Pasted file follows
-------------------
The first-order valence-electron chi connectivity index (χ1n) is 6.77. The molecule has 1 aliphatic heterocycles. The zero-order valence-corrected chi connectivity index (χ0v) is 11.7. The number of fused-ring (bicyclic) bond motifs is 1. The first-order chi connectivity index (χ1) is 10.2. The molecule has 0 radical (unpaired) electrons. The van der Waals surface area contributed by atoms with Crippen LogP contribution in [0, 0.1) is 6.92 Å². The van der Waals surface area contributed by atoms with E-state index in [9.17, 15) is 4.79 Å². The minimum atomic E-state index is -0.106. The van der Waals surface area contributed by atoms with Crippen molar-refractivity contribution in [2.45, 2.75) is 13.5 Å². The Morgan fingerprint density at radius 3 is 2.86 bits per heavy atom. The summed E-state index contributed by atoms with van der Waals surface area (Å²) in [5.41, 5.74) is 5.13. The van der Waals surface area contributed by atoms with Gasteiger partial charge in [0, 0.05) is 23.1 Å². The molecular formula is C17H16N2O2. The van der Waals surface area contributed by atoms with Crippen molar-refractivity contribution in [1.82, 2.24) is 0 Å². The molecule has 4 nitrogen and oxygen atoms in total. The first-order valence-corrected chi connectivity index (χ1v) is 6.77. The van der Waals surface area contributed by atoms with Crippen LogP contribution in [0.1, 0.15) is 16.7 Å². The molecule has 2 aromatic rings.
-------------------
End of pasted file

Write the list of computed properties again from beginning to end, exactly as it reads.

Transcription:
The first-order valence-electron chi connectivity index (χ1n) is 6.77. The molecule has 1 aliphatic heterocycles. The zero-order valence-corrected chi connectivity index (χ0v) is 11.7. The number of fused-ring (bicyclic) bond motifs is 1. The first-order chi connectivity index (χ1) is 10.2. The molecule has 0 radical (unpaired) electrons. The van der Waals surface area contributed by atoms with Crippen LogP contribution in [0, 0.1) is 6.92 Å². The van der Waals surface area contributed by atoms with E-state index in [9.17, 15) is 4.79 Å². The minimum atomic E-state index is -0.106. The van der Waals surface area contributed by atoms with Crippen molar-refractivity contribution in [2.45, 2.75) is 13.5 Å². The Morgan fingerprint density at radius 3 is 2.86 bits per heavy atom. The summed E-state index contributed by atoms with van der Waals surface area (Å²) in [5.41, 5.74) is 5.13. The van der Waals surface area contributed by atoms with Gasteiger partial charge in [0, 0.05) is 23.1 Å². The molecular formula is C17H16N2O2. The van der Waals surface area contributed by atoms with Crippen molar-refractivity contribution in [1.82, 2.24) is 0 Å². The molecule has 4 nitrogen and oxygen atoms in total. The first-order valence-corrected chi connectivity index (χ1v) is 6.77. The van der Waals surface area contributed by atoms with Crippen LogP contribution in [0.1, 0.15) is 16.7 Å². The molecule has 2 aromatic rings.